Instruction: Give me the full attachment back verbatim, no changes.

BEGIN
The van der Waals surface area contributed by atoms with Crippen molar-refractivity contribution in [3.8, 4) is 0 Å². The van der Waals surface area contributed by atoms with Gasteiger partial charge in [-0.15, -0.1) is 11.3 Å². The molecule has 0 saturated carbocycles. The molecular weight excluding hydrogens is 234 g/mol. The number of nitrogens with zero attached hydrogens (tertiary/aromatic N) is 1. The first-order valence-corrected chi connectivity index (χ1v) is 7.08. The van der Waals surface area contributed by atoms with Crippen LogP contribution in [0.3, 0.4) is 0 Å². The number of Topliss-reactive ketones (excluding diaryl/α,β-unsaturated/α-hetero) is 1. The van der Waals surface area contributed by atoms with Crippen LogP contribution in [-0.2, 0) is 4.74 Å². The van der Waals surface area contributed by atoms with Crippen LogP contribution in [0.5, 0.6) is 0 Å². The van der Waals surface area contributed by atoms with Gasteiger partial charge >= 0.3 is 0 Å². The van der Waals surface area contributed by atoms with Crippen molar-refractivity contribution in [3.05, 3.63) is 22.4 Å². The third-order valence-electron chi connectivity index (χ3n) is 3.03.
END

The van der Waals surface area contributed by atoms with Crippen molar-refractivity contribution in [3.8, 4) is 0 Å². The van der Waals surface area contributed by atoms with Gasteiger partial charge in [-0.15, -0.1) is 11.3 Å². The molecule has 0 saturated carbocycles. The molecular weight excluding hydrogens is 234 g/mol. The number of nitrogens with zero attached hydrogens (tertiary/aromatic N) is 1. The first-order valence-corrected chi connectivity index (χ1v) is 7.08. The van der Waals surface area contributed by atoms with Crippen LogP contribution in [0.3, 0.4) is 0 Å². The number of Topliss-reactive ketones (excluding diaryl/α,β-unsaturated/α-hetero) is 1. The van der Waals surface area contributed by atoms with Crippen LogP contribution in [-0.2, 0) is 4.74 Å². The van der Waals surface area contributed by atoms with Crippen LogP contribution in [0.5, 0.6) is 0 Å². The van der Waals surface area contributed by atoms with Gasteiger partial charge >= 0.3 is 0 Å². The van der Waals surface area contributed by atoms with Crippen molar-refractivity contribution in [3.05, 3.63) is 22.4 Å². The third-order valence-electron chi connectivity index (χ3n) is 3.03.